by PETER DORFMAN
Online news consumption can be complicated, but it has become even more so with the introduction of “astroturf” campaigns—coordinated attempts that use armies of bots (automated software applications) to convince readers there is grassroots support for fraudulent narratives on social media.
To detect and counter astroturfing scams, informatics researchers from the Indiana University Observatory on Social Media have launched BotSlayer, a free software program designed to flag bots and root out fake news campaigns. It’s already in use at The New York Times, CNN, The Associated Press, and other news outlets.
Generating an astroturf campaign is easy, says Filippo Menczer, a professor in the IU School of Informatics, Computing, and Engineering, and Observatory director. “Any novice can buy thousands of fake Twitter accounts,” Menczer explains. “There are literally factories for fake accounts in low-wage countries. The individual posts something, and it’s automatically reposted by all these fake accounts. Or fake accounts retweet someone to suggest that person is more popular than he is, or to promote a fake narrative to distract attention from an important story.”
Bot scammers push spam or malware through malicious links, manipulate the stock market, attack the reputations of commercial brands, or try to influence political opinions. Social media platforms try to fight these activities, but definitively identifying abuse is difficult, particularly with tens of millions of accounts to manage or, in Facebook’s case, billions of accounts.
It’s especially difficult for a lay person to recognize fake accounts. Bots are designed to discover people who share a sympathetic viewpoint and attract them as followers, creating an aura of credibility.
But bots have certain earmarks. “If the account never posts but only retweets, that’s suspicious,” Menczer says. “Very long usernames or names with lots of digits are likely bots. Very new accounts that follow many more accounts than they have following them are suspicious. Our software looks for those features that make an account look highly automated.”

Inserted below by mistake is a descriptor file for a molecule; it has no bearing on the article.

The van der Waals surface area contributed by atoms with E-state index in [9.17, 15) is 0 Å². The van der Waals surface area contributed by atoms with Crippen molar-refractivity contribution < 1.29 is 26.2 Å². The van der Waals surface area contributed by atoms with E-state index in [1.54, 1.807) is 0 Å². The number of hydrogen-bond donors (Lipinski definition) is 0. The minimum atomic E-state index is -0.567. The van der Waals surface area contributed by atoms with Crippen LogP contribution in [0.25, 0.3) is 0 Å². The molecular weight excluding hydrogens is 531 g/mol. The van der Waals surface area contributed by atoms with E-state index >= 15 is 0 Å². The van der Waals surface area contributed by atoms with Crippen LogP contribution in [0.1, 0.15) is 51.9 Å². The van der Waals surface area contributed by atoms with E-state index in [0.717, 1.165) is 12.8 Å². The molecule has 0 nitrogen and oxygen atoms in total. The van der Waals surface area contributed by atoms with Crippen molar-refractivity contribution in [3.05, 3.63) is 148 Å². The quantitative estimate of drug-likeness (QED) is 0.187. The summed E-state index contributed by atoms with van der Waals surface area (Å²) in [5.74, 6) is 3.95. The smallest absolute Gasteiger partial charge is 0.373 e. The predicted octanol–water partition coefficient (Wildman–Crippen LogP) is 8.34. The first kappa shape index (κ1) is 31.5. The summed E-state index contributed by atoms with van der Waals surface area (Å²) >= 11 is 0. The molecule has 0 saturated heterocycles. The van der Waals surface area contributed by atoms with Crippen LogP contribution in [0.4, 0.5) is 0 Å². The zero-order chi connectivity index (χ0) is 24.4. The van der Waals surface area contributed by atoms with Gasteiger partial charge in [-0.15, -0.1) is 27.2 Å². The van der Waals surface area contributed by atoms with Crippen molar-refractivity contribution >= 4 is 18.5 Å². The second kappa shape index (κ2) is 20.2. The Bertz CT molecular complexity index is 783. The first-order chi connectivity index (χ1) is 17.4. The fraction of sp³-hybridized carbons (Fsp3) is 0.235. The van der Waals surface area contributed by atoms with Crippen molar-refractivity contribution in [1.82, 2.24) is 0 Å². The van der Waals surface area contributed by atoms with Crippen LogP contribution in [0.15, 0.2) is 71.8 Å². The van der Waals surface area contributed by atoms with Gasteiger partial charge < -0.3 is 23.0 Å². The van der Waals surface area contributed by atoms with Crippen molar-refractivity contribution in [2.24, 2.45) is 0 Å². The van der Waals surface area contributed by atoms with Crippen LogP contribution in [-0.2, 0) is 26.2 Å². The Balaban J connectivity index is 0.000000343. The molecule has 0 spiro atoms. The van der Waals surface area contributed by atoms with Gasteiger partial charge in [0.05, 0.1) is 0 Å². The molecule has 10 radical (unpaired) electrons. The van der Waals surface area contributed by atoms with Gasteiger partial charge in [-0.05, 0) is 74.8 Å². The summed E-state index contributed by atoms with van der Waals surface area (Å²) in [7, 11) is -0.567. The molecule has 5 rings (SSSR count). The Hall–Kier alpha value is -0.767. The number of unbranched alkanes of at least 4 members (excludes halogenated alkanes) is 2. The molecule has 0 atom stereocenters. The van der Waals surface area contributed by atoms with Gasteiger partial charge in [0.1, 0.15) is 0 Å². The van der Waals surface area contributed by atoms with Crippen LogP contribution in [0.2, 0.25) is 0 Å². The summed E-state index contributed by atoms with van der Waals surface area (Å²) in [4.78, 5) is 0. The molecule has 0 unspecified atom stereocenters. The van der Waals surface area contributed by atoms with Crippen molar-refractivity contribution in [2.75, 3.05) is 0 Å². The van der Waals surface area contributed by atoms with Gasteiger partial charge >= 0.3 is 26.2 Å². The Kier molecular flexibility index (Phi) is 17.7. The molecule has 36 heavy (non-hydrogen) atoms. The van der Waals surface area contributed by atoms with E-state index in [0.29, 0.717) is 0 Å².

BotSlayer looks at usernames, plus memes, phrases, hashtags, and links that are trending, then analyzes the accounts that are promoting them, Menczer explains. Using artificial intelligence, it is designed to recognize automated campaigns that push a suspicious narrative, and assigns accounts, links, and hashtags entangled in such campaigns high “bot scores.”
He says that once BotSlayer has identified a suspicious topic, the user can, with a single click, call up a second tool, called Hoaxy, to instantly generate a network map that illustrates how a particular topic is spreading over time, he says. Hoaxy assigns a bot score to each account in the network, providing an easy way to see the most influential accounts (real or fake) in the conversation. The software also scores how quickly the story is spreading.
BotSlayer is designed for newsrooms, political campaigns, and businesses. If you are personally concerned about the integrity of the news you’re seeing on Twitter, you can use the researchers’ online software tools, Botometer (which determines the likelihood a Twitter account is a bot) and Hoaxy (which helps track how stories are spreading online) free of charge [see below for URLs].
But Menczer counsels against relying on such measures to calm your nerves about fake news. “If you’re getting upset about what you’re seeing on Twitter, you probably should just turn it off,” he suggests.